To nip or not to nip
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What is crucial when nipping the side shoots on a tomato plant is to know which sort it is, not just the size of the fruit.
There are thousands of tomato sorts and they all have in common that they need to be nursed differently. They all need water, sun and fertilizer, but if you want healthy plants that gives a good yield you need to prune them differently.
Tomatoes have various shoots. We all know about the common greenhouse tomato, the beefsteak tomato and all the small ones with different names like cherry tomatoes, plum tomatoes and cocktail tomatoes. In the last-mentioned group, the little ones, there is often much doubt as to how to prune them. The retailer says one thing and then when you get home the manufacturer has written something else.
The nice advice: trust what the manufacturer says but be flexible.
The different information might be because the bush tomatoes can be nursed differently, but as a general rule, you should just prune them a little or not at all. There are also small tomatoes that are not bush tomatoes and that’s what creates the confusion.
Here is a common one that wants to grow to the sky and that we will let him.
Photo: Grøn kommunikation
The tomatoes we typically grow in the greenhouse and which have standard size fruits grow upwards as high as they are allowed. Tomatoes are perennials that get up to 65 feet, but in the north European climate, they often die from frost and diseases. The growth can be stopped by nipping the top off. You should typically do that in August. It takes approximately 60 days for the fruit to ripe. If you let the tomato keep blooming, then you will end up with a lot of green tomatoes. You can of course preserve them.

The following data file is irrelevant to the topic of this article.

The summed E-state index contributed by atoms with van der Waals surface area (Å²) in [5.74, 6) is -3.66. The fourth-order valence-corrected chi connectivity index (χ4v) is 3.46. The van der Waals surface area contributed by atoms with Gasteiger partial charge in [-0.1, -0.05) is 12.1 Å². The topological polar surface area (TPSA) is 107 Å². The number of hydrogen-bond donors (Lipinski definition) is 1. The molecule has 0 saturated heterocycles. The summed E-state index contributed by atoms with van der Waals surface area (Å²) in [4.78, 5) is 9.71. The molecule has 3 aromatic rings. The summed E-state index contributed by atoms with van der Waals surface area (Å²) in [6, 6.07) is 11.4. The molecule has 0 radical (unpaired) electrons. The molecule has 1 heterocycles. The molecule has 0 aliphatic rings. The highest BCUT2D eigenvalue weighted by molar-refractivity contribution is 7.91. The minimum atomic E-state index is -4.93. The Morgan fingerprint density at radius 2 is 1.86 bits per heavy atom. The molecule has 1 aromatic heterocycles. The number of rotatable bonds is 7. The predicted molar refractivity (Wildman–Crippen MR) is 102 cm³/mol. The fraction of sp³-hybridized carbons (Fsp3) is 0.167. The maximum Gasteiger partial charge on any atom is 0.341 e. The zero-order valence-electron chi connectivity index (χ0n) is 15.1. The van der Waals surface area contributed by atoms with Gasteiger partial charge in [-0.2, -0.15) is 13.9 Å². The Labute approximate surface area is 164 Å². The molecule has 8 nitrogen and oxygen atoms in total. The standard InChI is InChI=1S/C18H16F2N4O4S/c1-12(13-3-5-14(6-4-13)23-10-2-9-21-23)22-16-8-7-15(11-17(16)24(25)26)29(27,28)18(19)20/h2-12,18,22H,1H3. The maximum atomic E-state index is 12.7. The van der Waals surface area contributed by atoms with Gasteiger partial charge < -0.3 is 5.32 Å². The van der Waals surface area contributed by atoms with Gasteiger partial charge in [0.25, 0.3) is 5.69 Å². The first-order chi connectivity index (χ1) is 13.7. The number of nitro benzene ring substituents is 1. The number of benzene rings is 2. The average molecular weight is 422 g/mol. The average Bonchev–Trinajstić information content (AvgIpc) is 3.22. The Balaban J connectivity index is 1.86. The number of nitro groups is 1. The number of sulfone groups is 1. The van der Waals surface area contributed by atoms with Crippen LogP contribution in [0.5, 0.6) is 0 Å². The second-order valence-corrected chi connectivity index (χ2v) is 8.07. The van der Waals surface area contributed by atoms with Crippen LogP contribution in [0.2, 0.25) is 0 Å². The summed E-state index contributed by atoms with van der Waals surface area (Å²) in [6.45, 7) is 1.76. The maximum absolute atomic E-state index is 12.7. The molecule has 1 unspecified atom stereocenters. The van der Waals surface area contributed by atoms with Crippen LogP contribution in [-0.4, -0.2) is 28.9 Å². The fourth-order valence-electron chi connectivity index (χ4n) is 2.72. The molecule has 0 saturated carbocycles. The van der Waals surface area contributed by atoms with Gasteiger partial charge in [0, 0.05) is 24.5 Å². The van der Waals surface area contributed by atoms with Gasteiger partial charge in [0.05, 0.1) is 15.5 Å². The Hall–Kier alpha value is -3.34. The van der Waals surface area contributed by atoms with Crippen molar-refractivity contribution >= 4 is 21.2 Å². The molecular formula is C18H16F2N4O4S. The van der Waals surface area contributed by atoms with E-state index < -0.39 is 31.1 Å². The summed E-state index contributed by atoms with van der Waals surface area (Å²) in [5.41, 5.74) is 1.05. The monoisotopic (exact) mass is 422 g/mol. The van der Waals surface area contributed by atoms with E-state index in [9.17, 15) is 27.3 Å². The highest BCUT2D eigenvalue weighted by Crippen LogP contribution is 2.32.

The last shoot should be pruned, it is so big that you should use a utility knife to get a clean cut.
Photo: Grøn Kommunikation
You are forced to nip the indeterminate sorts, otherwise, they will grow wild in the greenhouse if all the shoots can grow into the corners. From the side shoot the plant grows new shoots if they are allowed. Some even grow new shoots from the leaves or the fruit. If you don’t prune indeterminate tomatoes the air circulation in the greenhouse gets so bad that diseases will thrive.
On the other side don’t panic if you don’t get to nip the side shoots. It won’t matter if one or two grow out, just nip the new side shoots then. You damage the plant the least when the side shoots can be nipped off. If they are too thick you should use a utility knife.
Plants you need to nip:
Indeterminate sorts are the most common tomatoes many grow in their greenhouse, including the small ones.
Examples of small tomatoes are currant tomatoes, cherry tomatoes, plum tomatoes, cocktail tomatoes and mini tomatoes. You need to nip these sorts.
Beefsteak tomatoes is an indeterminate sort, but they are slight. You should let the side shoots grow to create a thick stem.
The small ones you don’t have the heart to nip
The sorts get approximately 8-31 inches tall and wide. Their special characteristic is that they stop growing when they have grown out three clusters. You need to nip the side shoots, or you won’t get many tomatoes.
Bush tomatoes like micro tom tomatoes, totem tomatoes and tumbling tom tomatoes are determinate sorts.
Semi determinate tomatoes stop their growing when they have five clusters. They are typically 3.3 feet tall and wide. Some bush tomatoes are from this sort. You don’t need to nip them, but you can do a little if they grow too large.
Rule of thumb: If your tomato keeps growing in height you need to prune it.
Om Lars Lund
Danish horticulturist and journalist
Lars Lund has for many years engaged in the garden and greenhouse. Lars has published many books about greenhouses, and he has participated in many Danish horticultural TV shows. He is a walking garden encyclopaedia, and he has answers for most basic cultivation questions – also the more ambitious ones.